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Science
LEADING EDGE
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Thursday 21:00-21:30
Leading Edge brings you the latest news from the world of science. Geoff Watts celebrates discoveries as soon as they're being talked about - on the internet, in coffee rooms and bars; often before they're published in journals. And he gets to grips with not just the science, but with the controversies and conversation that surround it.
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LISTEN AGAINListen 30 min
Listen to 15 November
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GEOFF WATTS
Geoff Watts
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Thursday 15 November2007
Cloned embryo. S.M. Mitalipov
Cloned embryos have been created from a 10-year-old male macaque

Human cloning – a step closer?

A team from the US has for the first time, created cloned embryos from an adult primate, in this case a male macaque monkey.

The research, led by a team at the Oregon Primate Research Centre extracted embryonic stem cells from the clones, in the hope of furthering therapeutic research into the treatment of many degenerative diseases.

We hear from one of the scientists behind the project.

I, Cockroach

An international team of researchers have shown how robotic cockroaches can influence the group behaviour of real ones.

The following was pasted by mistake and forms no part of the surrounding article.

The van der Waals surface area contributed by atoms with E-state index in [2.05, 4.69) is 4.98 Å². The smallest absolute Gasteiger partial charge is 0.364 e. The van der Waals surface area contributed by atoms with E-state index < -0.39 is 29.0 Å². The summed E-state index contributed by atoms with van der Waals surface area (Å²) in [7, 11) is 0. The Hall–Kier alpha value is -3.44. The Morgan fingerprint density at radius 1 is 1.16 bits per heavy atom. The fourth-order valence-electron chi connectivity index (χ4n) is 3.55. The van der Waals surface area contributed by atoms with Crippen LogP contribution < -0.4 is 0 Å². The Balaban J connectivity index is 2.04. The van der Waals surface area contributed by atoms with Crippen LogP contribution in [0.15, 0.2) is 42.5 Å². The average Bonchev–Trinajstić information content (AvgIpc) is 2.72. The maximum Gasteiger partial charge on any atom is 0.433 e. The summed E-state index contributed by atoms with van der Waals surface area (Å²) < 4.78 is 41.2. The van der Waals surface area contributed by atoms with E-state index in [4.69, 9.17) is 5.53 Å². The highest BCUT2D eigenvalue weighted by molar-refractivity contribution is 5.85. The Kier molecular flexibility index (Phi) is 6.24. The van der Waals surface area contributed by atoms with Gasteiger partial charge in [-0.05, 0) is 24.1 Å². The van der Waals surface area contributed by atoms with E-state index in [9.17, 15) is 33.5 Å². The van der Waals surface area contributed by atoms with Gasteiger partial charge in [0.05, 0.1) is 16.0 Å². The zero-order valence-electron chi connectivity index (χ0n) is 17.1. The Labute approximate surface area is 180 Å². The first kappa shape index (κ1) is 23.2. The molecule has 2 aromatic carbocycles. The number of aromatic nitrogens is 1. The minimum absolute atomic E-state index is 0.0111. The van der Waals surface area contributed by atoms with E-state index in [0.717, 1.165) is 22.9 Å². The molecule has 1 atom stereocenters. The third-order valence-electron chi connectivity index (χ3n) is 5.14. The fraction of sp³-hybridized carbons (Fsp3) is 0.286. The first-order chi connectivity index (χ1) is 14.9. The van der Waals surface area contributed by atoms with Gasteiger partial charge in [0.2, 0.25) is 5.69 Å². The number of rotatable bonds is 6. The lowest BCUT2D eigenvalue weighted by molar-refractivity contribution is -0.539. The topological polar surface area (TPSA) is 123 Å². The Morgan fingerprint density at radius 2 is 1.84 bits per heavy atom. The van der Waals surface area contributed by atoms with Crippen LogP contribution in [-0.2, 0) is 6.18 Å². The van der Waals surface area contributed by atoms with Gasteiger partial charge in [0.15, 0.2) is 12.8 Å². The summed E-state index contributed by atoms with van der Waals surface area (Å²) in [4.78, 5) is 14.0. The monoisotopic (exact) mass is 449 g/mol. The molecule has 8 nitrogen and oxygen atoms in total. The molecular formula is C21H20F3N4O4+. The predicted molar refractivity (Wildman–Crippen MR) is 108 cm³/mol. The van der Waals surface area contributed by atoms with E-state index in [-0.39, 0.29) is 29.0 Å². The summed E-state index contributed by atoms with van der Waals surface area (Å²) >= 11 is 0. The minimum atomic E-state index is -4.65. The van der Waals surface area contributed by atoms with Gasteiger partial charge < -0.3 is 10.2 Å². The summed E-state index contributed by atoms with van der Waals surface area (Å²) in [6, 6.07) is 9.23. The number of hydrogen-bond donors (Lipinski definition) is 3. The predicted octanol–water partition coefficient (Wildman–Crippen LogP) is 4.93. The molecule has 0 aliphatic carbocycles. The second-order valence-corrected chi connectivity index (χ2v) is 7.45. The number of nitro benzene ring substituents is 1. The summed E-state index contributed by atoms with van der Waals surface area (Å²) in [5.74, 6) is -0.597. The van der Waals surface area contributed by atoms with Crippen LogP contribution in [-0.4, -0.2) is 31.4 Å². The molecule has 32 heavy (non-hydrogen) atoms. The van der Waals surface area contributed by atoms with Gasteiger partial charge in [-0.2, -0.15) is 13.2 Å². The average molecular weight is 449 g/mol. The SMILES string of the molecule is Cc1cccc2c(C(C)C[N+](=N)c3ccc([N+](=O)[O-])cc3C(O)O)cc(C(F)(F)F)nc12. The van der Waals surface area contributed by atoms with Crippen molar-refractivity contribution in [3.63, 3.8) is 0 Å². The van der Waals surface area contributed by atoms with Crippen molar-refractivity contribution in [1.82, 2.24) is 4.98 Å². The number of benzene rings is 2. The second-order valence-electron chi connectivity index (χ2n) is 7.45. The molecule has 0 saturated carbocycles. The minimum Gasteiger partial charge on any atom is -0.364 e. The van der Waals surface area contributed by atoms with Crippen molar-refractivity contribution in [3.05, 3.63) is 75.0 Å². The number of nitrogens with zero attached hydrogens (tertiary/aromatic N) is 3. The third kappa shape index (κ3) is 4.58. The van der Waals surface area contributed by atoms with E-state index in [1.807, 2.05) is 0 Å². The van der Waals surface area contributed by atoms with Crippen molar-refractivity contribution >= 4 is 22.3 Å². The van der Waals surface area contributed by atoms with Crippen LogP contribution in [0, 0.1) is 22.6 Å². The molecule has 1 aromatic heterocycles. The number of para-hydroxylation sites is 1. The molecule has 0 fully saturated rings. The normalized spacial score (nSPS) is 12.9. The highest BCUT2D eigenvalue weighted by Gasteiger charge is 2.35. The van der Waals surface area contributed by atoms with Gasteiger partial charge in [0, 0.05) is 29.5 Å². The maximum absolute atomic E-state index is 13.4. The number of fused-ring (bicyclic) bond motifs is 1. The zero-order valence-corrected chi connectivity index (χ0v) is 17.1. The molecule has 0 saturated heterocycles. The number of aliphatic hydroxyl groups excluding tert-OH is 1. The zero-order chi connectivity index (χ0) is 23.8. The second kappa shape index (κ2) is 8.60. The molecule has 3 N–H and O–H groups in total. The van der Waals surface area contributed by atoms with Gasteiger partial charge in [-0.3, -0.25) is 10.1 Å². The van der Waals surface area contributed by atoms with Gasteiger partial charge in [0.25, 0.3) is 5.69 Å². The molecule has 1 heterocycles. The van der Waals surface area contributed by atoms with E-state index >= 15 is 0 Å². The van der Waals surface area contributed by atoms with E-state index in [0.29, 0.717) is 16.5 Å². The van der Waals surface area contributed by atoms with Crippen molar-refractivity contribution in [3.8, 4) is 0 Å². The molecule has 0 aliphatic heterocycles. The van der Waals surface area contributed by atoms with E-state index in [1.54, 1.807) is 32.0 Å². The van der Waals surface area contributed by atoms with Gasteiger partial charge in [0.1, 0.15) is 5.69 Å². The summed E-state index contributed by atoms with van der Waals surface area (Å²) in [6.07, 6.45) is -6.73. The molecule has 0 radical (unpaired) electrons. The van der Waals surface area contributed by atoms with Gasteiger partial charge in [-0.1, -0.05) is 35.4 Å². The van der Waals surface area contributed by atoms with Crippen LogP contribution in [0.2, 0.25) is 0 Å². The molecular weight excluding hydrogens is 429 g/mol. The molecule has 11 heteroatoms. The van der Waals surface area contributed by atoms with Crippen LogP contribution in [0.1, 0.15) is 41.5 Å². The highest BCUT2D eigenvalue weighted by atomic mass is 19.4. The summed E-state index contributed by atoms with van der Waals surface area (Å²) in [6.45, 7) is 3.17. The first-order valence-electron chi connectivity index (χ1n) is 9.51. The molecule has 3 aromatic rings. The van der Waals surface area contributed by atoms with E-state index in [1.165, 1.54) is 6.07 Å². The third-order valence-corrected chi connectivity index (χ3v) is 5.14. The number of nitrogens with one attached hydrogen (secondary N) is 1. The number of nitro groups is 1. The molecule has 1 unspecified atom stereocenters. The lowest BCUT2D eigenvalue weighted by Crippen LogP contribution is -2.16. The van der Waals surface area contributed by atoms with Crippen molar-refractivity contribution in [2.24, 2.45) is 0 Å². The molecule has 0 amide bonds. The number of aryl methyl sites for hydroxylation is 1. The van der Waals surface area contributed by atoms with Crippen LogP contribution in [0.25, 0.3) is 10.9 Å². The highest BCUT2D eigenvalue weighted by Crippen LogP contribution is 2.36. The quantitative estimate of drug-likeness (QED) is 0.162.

Geoff talks to Jose Halloy about how the robots not only integrated seamlessly into a colony but even managed to get the roaches to go against their natural preference for the dark.

Could this be the future of pest control?

Botox for the brain

The British Medical Association have just released a report into the ethics of using so-called brain boosting drugs and other technological solutions to help improve our mind’s performance.

Geoff talks to Nick Bostrom from the Future of Humanity Institute in Oxford and Tony Calland from the BMA.

Half an eye for an eye

Charles Darwin famously wrote about the eye in his Origin of the Species – admitting he found it hard to believe how something so fantastic and complex could have evolved through natural selection, step by step.

Now researchers at the University of California in Santa Barbara have been able to put a date on that first step, by studying a creature called hydra.

Jon Stewart reports.

Grumpy Google

Technology expert and self-confessed curmudgeon Bill Thompson explains why he believes Google is a bad influence on scientists, students and anyone looking for a truer understanding of the world.
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